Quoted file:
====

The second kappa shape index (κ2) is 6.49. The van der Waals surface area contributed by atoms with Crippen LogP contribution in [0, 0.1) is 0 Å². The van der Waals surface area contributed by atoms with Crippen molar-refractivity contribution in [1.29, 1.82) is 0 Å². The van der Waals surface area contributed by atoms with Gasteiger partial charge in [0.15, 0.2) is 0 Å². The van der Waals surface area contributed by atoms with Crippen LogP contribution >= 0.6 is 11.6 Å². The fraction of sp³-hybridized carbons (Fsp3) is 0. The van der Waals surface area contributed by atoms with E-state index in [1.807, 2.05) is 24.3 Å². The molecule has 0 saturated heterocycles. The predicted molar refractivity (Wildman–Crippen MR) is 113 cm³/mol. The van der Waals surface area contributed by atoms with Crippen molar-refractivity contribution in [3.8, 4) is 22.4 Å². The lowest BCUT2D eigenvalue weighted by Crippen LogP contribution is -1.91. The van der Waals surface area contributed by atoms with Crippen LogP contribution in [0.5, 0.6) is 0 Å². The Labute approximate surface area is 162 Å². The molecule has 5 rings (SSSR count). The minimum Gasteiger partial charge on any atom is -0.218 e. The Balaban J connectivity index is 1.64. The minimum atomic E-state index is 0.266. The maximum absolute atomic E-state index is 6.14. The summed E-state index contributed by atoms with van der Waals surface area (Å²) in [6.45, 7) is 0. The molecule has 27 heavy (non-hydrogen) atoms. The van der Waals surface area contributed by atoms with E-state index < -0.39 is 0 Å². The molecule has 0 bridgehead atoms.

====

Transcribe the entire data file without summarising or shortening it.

The second kappa shape index (κ2) is 6.49. The van der Waals surface area contributed by atoms with Crippen LogP contribution in [0, 0.1) is 0 Å². The van der Waals surface area contributed by atoms with Crippen molar-refractivity contribution in [1.29, 1.82) is 0 Å². The van der Waals surface area contributed by atoms with Gasteiger partial charge in [0.15, 0.2) is 0 Å². The van der Waals surface area contributed by atoms with Crippen LogP contribution >= 0.6 is 11.6 Å². The fraction of sp³-hybridized carbons (Fsp3) is 0. The van der Waals surface area contributed by atoms with E-state index in [1.807, 2.05) is 24.3 Å². The molecule has 0 saturated heterocycles. The predicted molar refractivity (Wildman–Crippen MR) is 113 cm³/mol. The van der Waals surface area contributed by atoms with Crippen molar-refractivity contribution in [3.8, 4) is 22.4 Å². The lowest BCUT2D eigenvalue weighted by Crippen LogP contribution is -1.91. The van der Waals surface area contributed by atoms with Crippen LogP contribution in [0.5, 0.6) is 0 Å². The Labute approximate surface area is 162 Å². The molecule has 5 rings (SSSR count). The minimum Gasteiger partial charge on any atom is -0.218 e. The Balaban J connectivity index is 1.64. The minimum atomic E-state index is 0.266. The maximum absolute atomic E-state index is 6.14. The summed E-state index contributed by atoms with van der Waals surface area (Å²) in [6.45, 7) is 0. The molecule has 27 heavy (non-hydrogen) atoms. The van der Waals surface area contributed by atoms with E-state index < -0.39 is 0 Å². The molecule has 0 bridgehead atoms.